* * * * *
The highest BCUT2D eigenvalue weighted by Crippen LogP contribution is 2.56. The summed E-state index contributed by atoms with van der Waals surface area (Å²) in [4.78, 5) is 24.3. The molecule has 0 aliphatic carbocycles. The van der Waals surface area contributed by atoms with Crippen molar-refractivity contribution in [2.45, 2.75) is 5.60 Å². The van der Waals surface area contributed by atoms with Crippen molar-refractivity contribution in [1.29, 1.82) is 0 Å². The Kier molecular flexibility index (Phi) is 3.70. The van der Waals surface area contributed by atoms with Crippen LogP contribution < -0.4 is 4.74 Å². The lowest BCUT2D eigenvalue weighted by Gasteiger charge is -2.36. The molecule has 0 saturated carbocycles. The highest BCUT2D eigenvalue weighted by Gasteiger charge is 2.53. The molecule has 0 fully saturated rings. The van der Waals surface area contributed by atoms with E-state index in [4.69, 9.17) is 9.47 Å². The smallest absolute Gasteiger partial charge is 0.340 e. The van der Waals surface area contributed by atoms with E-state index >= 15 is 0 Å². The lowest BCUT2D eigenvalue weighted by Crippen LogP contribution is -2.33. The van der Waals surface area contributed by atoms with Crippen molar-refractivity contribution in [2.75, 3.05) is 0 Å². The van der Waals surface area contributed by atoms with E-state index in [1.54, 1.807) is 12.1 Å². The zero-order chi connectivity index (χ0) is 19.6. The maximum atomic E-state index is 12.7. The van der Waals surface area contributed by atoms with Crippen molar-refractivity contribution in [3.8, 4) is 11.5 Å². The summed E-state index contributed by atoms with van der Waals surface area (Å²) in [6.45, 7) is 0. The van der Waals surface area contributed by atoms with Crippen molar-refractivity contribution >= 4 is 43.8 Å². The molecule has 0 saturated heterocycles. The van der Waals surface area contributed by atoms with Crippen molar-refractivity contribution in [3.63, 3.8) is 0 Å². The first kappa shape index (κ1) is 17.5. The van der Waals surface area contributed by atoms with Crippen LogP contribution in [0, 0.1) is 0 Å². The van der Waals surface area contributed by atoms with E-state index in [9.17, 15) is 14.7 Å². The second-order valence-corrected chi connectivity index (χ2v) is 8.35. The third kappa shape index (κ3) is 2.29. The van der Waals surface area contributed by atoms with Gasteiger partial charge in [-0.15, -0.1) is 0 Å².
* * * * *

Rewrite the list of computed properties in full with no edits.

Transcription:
The highest BCUT2D eigenvalue weighted by Crippen LogP contribution is 2.56. The summed E-state index contributed by atoms with van der Waals surface area (Å²) in [4.78, 5) is 24.3. The molecule has 0 aliphatic carbocycles. The van der Waals surface area contributed by atoms with Crippen molar-refractivity contribution in [2.45, 2.75) is 5.60 Å². The van der Waals surface area contributed by atoms with Crippen molar-refractivity contribution in [1.29, 1.82) is 0 Å². The Kier molecular flexibility index (Phi) is 3.70. The van der Waals surface area contributed by atoms with Crippen LogP contribution < -0.4 is 4.74 Å². The lowest BCUT2D eigenvalue weighted by Gasteiger charge is -2.36. The molecule has 0 saturated carbocycles. The highest BCUT2D eigenvalue weighted by Gasteiger charge is 2.53. The molecule has 0 fully saturated rings. The van der Waals surface area contributed by atoms with E-state index in [4.69, 9.17) is 9.47 Å². The smallest absolute Gasteiger partial charge is 0.340 e. The van der Waals surface area contributed by atoms with E-state index >= 15 is 0 Å². The lowest BCUT2D eigenvalue weighted by Crippen LogP contribution is -2.33. The van der Waals surface area contributed by atoms with Crippen molar-refractivity contribution in [2.75, 3.05) is 0 Å². The van der Waals surface area contributed by atoms with E-state index in [1.54, 1.807) is 12.1 Å². The zero-order chi connectivity index (χ0) is 19.6. The maximum atomic E-state index is 12.7. The van der Waals surface area contributed by atoms with Crippen molar-refractivity contribution in [3.8, 4) is 11.5 Å². The summed E-state index contributed by atoms with van der Waals surface area (Å²) in [6.45, 7) is 0. The van der Waals surface area contributed by atoms with Crippen molar-refractivity contribution >= 4 is 43.8 Å². The molecule has 0 saturated heterocycles. The van der Waals surface area contributed by atoms with Crippen molar-refractivity contribution in [3.63, 3.8) is 0 Å². The first kappa shape index (κ1) is 17.5. The van der Waals surface area contributed by atoms with Crippen LogP contribution in [0, 0.1) is 0 Å². The van der Waals surface area contributed by atoms with E-state index in [9.17, 15) is 14.7 Å². The second-order valence-corrected chi connectivity index (χ2v) is 8.35. The third kappa shape index (κ3) is 2.29. The van der Waals surface area contributed by atoms with Gasteiger partial charge in [-0.15, -0.1) is 0 Å².